Wednesday, May 31, 2017

Kansas to the core

For those of you in the Wichita area who would still like to see "Out Here In Kansas," there will be another local opportunity in June.
Our documentary is an official selection at this year's Doc Sunback Film Festival in Mulvane. The festival runs June 22-25. We'll be screening at 1:45 p.m. Saturday, June 24 in the museum theater.
Even if you don't see "Out Here In Kansas," you should at least spend a day or two at Doc Sunback. Here's the review I wrote on Facebook just this morning ...
The value one gets from a buying a pass is unmatched by any festival, and so is the emphasis on Kansas films. Doc Sunback is quickly developing a reputation as a favorite for audiences and filmmakers because of its passionate organizers, amazing volunteers, small-town hospitality and good old-fashion love for movies.
I meant every word of that. As much fun at the inaugural festival was, it was even more fun to see it grow by leaps and bounds in its second year last summer.

Thursday, May 18, 2017

Chicago, here we come

Great news continues to come in for "Out Here In Kansas," as we learned yesterday it will be screening at the Windy City Film Festival.
Our documentary will be part of the July 1 Doc Shorts block at the 105-year-old Mercury Theater in Chicago.
That's just down the street from 1060 W. Addison - which any good Blue Brothers fan will tell you is the home of Wrigley Field.

Wednesday, May 17, 2017

Another screening in Lawrence

It's no secret that we love Lawrence, Kansas - we did film part of our movie there, after all, and we screened at the University of Kansas earlier this month.
So it was a thrill to learn that "Out Here In Kansas" will be part of the Free State Film Festival this summer. Actually, it looks like we'll be the last movie shown at the festival, which is June 27-July 2 in Lawrence. We're scheduled to end the short films block, which runs 6-8 p.m. Sunday, July 2.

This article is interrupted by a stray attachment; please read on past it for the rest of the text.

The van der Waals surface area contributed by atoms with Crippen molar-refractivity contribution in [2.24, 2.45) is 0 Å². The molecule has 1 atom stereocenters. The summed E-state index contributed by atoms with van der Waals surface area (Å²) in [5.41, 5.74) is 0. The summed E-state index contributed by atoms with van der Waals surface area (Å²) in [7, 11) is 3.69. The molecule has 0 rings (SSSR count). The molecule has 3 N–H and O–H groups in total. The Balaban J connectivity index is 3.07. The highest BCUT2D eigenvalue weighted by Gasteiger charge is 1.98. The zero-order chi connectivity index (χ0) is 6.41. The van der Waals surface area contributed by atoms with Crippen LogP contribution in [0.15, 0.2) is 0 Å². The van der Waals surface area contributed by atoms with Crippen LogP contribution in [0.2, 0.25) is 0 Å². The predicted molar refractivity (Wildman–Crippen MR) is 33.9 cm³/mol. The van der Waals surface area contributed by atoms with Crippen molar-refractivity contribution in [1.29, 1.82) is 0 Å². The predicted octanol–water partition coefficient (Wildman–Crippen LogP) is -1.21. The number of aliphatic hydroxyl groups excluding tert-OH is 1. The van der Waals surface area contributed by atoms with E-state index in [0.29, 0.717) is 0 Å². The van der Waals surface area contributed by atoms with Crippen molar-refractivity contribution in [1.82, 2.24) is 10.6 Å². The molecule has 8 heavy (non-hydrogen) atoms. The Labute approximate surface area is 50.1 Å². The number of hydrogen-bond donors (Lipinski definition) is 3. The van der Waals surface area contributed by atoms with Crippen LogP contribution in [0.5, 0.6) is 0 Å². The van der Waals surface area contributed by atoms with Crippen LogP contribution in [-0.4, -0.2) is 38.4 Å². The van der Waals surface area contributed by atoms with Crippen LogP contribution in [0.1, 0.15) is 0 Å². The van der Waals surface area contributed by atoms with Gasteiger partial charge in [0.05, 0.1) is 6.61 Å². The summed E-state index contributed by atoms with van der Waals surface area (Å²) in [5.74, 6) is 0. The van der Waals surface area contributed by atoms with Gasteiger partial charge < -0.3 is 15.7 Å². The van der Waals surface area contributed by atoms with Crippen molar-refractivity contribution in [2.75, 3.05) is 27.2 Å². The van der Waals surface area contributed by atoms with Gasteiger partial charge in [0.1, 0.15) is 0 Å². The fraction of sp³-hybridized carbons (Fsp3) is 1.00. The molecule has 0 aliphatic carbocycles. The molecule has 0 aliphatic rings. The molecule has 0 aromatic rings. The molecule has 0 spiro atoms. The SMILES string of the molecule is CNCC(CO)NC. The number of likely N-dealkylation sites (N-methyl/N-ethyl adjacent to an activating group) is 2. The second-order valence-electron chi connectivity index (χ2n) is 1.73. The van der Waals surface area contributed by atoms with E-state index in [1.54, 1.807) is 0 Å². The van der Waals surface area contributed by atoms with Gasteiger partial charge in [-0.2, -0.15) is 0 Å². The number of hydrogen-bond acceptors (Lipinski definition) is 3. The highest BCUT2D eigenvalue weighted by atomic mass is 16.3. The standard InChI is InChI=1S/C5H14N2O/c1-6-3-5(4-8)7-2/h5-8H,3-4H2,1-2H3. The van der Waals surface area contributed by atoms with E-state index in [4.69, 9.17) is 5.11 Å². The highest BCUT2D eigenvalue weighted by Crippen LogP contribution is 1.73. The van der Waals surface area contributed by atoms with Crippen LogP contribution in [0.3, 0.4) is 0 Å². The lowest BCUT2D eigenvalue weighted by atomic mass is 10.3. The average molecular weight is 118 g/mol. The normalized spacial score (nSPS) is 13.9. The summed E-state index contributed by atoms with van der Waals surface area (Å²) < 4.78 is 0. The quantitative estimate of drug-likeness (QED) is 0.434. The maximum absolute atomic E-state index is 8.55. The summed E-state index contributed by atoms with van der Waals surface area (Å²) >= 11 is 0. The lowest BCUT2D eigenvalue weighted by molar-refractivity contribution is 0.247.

One of the best parts of festivals like these is meeting other filmmakers. At Free State, more so than any other festival in which we've screened, we're also going to be surrounded by people we're comfortable with. Friends of our project Blake Robbins and Patrick Clement have films showing there, as does our producer Savannah Rodgers.

Friday, May 12, 2017

East coast premiere

So far "Out Here In Kansas" has been accepted into film festivals in Colorado, Oklahoma, Texas, Missouri and of course Kansas, but nothing east of the Mississippi River.
That changed earlier this week, when we learned our documentary will screen next month at the inaugural Jim Thorpe Film Festival.
The documentary will be shown 9:30 p.m. Friday, June 9 at the historical Mauch Chunk Opera House in Jim Thorpe, Pa.
Jim Thorpe is a gorgeous Victorian town that consistently pops up on the national media's "best of" lists. It's 90 minutes north of Philadelphia and two hours west of New York City.
And yes, the town is named after that Jim Thorpe, who is buried there. As I took delight in telling my non-sports-inclined team, Jim Thorpe is considered by many to be the greatest athlete of the 20th Century.

Thursday, May 4, 2017

Proud alum, indeed

Every time I speak to a class at Wichita State, I say the same thing: I did graduate from this place, and you can look it up. I think I do that because a) it was a long time ago, and b) after all these years, I still can't quite believe it myself.
This morning, I spoke to a journalism class at WSU's Elliott School of Communication (instructor Eric Wilson presented me with this gift). My time as a student reporter at WSU wasn't easy. I was thrown into the fire with some hard-news stories I wasn't expecting as a sports editor. The basketball coach tried to publicly discredit me. You might say the experience sucked the Shocker fan right out of me. But it also gave me a hard shell, and paved the way for me a develop a long-recognized reputation as a impartial journalist, which certainly served me well while making "Out Here In Kansas."
My message to an LGBT Studies class a few days prior was a lot different. After showing them the documentary, I confessed to the crowded classroom, "I was a country kid, and I've probably told more gay jokes than anyone in this room." But they forgave me. I'm an ally now. People do change.